Are You Going to Use Finasteride for Hair Loss? Read This First

Sold in the market under the brand names Propecia and Proscar, finasteride is a medication that is intended to treat people who are suffering from hair loss.  In the early days, finasteride was just like other medications that were originally used to treat benign prostatic hypertrophy and prostate cancer. It turns out that patients who took finasteride for their prostate-related issues had experienced great results with it, along with a surprising bonus, and that is, the growth of hair.

Finasteride actually works by means of inhibiting or stopping type II 5-alpha reductase, the enzyme responsible for converting the hormone testosterone into dihydrotestosterone (DHT).  DHT, in turn, is the one responsible for losing one’s hair, resulting to baldness if not remedied.  Thus, simply put, the action of finasteride is to prevent the conversion of testosterone into DHT, and the end result would be the prevention of hair loss. This “favorable side effect” of preventing hair loss and promoting growth of new hair by finasteride is what made it famous in the pharmaceutical world, not by its primary use which is for treating benign prostatic hypertrophy and other prostate-related ailments. Read more…

The "win-win" of cutting lost-time accdients. Could card tables and Hudson Bay blankets help?


For years my father worked as personnel manager at a pulp and paper plant. One of his obsessions was reducing lost-time accidents. His main weapons in this battle were card tables, sets of carving knives, Hudson Bay blankets and a host of other similar items. He used them as annual reward for the entire workforce of about 150 for each year the plant was accident free. His run lasted 11 years and earned him the gratitude of the workers who coveted the annual prize and of upper management who saved a bundle by keeping everyone on the job.

Work accidents are a major source of physical and economic trauma. A four year Ontraio government program launched on April 1, 2004, reduced the number of annual work accidents by 57,000 or 20% of 285,000 incidents a year prior to that. The reduction saved employers $5 billion in direct and indirect costs.

Yesterday, the government set up a panel of experts on workplace accident reduction who are to report back to the Minister of Labour with recommendations this fall.

One of the areas the panel will consider is the success of "inspection blitzes" in accident prone areas. This year the provinces 430 inspectors have carried out blitzes on fork lift accidents and industrial falls. IN 2009 targeted areas included electrical safety, vehicle body repair and chemical hazards.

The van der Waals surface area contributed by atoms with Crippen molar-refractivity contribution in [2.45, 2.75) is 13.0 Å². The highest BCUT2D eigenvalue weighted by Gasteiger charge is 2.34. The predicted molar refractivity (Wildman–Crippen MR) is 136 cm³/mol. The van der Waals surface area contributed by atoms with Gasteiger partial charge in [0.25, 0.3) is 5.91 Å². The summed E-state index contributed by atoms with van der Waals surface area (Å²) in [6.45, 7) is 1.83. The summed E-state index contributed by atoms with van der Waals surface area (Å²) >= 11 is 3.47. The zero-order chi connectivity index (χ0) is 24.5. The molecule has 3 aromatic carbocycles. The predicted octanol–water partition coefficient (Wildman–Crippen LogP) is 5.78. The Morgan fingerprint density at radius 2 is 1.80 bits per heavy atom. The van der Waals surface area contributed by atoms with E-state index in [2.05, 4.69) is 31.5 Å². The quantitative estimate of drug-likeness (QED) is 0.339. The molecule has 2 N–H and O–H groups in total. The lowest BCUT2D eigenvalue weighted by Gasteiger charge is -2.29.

Few doctors and nurses need be reminded of the need for programs like this one. The Ontario government should be commended. For more on workplace accidents in Ontario go to the excellent site at http://www.labour.gov.on.ca/english/hs/sawo/index.php.

My only surprise was that I didn't see any mention of card tables or carving knives as rewards the employees of companies that go accident free for a year.




1 comments:

said...

RE: workplace accidents

The personnel manager was " managing personnel" through positive reinforcement and reward.

Somewhere between rewarding people for "expected performance" there is a place for employers to use existing budgetary items to accomplish some of the same results.

That budgetary item is in " repairs and maintenance"(R&M). There are few workplace accidents where there is not damage to capital assets for the company as well during the incident.
There is a dollar amount there (R&M) that could be pledged to be channeled more on the " maintenance side of the scale. Then every employee would benefit.

To effect that simply inform the personnel that the monthly repair and maintenance budget is up for discussion on how to equip the workplace itself with easier to use/better equipment using dollars formerly allotted to repair/ replace damaged equipment.

In this way all of the employees benefit versus simply having a windfall for a few.

I have seen this work in both:

+ building bridges between layers of authority through participation at the partnership level ( albeit in a small, non invasive way)

+ protecting the health & safety record for Quality Assurance ratings and 'realtime' health of the worker